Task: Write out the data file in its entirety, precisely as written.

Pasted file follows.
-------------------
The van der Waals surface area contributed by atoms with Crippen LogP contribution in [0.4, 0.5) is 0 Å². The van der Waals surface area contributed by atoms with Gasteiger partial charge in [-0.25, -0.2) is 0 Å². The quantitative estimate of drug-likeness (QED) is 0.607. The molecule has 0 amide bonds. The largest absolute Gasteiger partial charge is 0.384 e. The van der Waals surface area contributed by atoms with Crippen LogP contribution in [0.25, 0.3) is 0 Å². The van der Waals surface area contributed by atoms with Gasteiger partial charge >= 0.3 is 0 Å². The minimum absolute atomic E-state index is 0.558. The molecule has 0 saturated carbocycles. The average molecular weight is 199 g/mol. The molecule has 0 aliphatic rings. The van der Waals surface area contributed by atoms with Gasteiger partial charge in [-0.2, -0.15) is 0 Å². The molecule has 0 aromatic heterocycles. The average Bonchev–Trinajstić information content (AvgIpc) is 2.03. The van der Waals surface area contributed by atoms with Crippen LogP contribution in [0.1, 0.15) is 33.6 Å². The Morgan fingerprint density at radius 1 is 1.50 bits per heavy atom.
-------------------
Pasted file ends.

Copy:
The van der Waals surface area contributed by atoms with Crippen LogP contribution in [0.4, 0.5) is 0 Å². The van der Waals surface area contributed by atoms with Gasteiger partial charge in [-0.25, -0.2) is 0 Å². The quantitative estimate of drug-likeness (QED) is 0.607. The molecule has 0 amide bonds. The largest absolute Gasteiger partial charge is 0.384 e. The van der Waals surface area contributed by atoms with Crippen LogP contribution in [0.25, 0.3) is 0 Å². The van der Waals surface area contributed by atoms with Gasteiger partial charge >= 0.3 is 0 Å². The minimum absolute atomic E-state index is 0.558. The molecule has 0 saturated carbocycles. The average molecular weight is 199 g/mol. The molecule has 0 aliphatic rings. The van der Waals surface area contributed by atoms with Gasteiger partial charge in [-0.2, -0.15) is 0 Å². The molecule has 0 aromatic heterocycles. The average Bonchev–Trinajstić information content (AvgIpc) is 2.03. The van der Waals surface area contributed by atoms with Crippen LogP contribution in [0.1, 0.15) is 33.6 Å². The Morgan fingerprint density at radius 1 is 1.50 bits per heavy atom.